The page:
Music is important. “Music caresses our soul”, is sometimes said. Many business leaders underestimate the effect that music can have on the brand identity or your business. But how do you make sure that music can indeed strengthen that direct connection?
Music stimulates different zones in the brain. It creates a direct link with our emotions. Music that we recognise also evokes associations with the past. In our brains, these memories make us feel happier because of the security of feelings we know. When we hear music from our childhood, researchers have found that the listeners had less awareness of waiting, which means that music can literally “enrapture” us.
When our brain recognises the rhythm in music, it stimulates the part that controls our movements and speed of movement. In 1922, the American general George Owen Squier observed that his workers were more productive when music was played. So, music makes us move. A study in the Rituals shops showed that the higher the rhythm of the background music, the busier the shop was perceived to be. When the music was slower, customers had the feeling that there were fewer people in the shop.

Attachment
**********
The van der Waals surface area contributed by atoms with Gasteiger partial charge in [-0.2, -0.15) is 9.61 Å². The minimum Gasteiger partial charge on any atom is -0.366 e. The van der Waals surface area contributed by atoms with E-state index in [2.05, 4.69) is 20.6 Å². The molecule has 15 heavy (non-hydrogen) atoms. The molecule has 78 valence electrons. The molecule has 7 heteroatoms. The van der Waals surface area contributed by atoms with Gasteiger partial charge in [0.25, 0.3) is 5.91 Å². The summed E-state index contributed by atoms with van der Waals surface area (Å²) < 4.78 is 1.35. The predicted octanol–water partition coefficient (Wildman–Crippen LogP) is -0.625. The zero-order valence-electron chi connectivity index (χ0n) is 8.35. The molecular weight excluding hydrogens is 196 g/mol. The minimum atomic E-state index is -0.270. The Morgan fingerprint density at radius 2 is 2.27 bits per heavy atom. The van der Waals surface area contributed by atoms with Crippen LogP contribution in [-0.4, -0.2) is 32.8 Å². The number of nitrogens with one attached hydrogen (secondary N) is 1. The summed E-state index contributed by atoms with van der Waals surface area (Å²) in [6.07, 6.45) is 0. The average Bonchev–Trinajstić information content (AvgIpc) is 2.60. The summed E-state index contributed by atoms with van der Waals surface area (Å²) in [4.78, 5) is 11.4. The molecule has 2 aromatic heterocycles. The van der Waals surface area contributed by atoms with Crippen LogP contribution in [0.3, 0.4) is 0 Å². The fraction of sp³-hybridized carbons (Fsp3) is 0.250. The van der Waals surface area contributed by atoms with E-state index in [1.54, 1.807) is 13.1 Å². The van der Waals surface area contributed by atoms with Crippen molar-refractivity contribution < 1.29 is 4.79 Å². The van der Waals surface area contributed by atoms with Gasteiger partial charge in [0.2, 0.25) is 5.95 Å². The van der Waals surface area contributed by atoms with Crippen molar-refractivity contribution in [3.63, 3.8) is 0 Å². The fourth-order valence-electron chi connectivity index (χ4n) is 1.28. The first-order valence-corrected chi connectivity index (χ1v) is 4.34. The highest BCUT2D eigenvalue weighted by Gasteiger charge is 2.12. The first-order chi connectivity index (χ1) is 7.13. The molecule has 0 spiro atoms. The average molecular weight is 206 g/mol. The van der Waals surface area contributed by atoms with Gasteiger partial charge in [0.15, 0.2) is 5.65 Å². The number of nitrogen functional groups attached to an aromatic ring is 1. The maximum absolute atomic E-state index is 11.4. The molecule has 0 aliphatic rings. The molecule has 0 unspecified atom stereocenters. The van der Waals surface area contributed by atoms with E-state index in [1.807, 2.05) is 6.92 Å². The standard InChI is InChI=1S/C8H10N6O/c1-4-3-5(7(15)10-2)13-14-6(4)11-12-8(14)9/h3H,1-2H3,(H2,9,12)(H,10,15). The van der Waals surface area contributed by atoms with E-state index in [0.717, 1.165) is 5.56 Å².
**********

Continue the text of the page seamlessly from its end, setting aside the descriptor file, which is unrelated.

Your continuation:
What do you do in a hair salon? With music, you decide whether you want to be a relaxing haven for your customers, or rather a dynamic environment. With quiet music, clients will feel that there is a more individualistic approach. If we play music of 60 beats per minute, this corresponds to our heartbeat, we come to rest. With up-tempo music, you create more of a community feeling. So, you can very clearly use music to communicate your mission and even your target group. You can perfectly programme music that says to certain target groups “This hair salon is not for you” or even better “Listen, dear customer, if you like this music, we understand each other”.
An important additional factor for hairdressers is that music can “mask” silence and unpleasant background noise. When nobody is talking and there is a silence, this can be experienced as uncomfortable by some customers. When customer and hairdresser are having a conversation, music can ” isolate ” their dialogue. When hairdryers are running at full speed, music, at the right level, can make these sounds less prominent and less disturbing.
The fact that Starbucks offers special music programmes to its customers, that Pepsi Cola already did business with no one less than Michael Jackson years ago, was because people were already convinced then that music creates a very strong emotional bond between your “brand” and the customer. Perfectly programmed background music in your hair salon creates a stronger bond with your business, good feelings in the customer’s mind, and your own.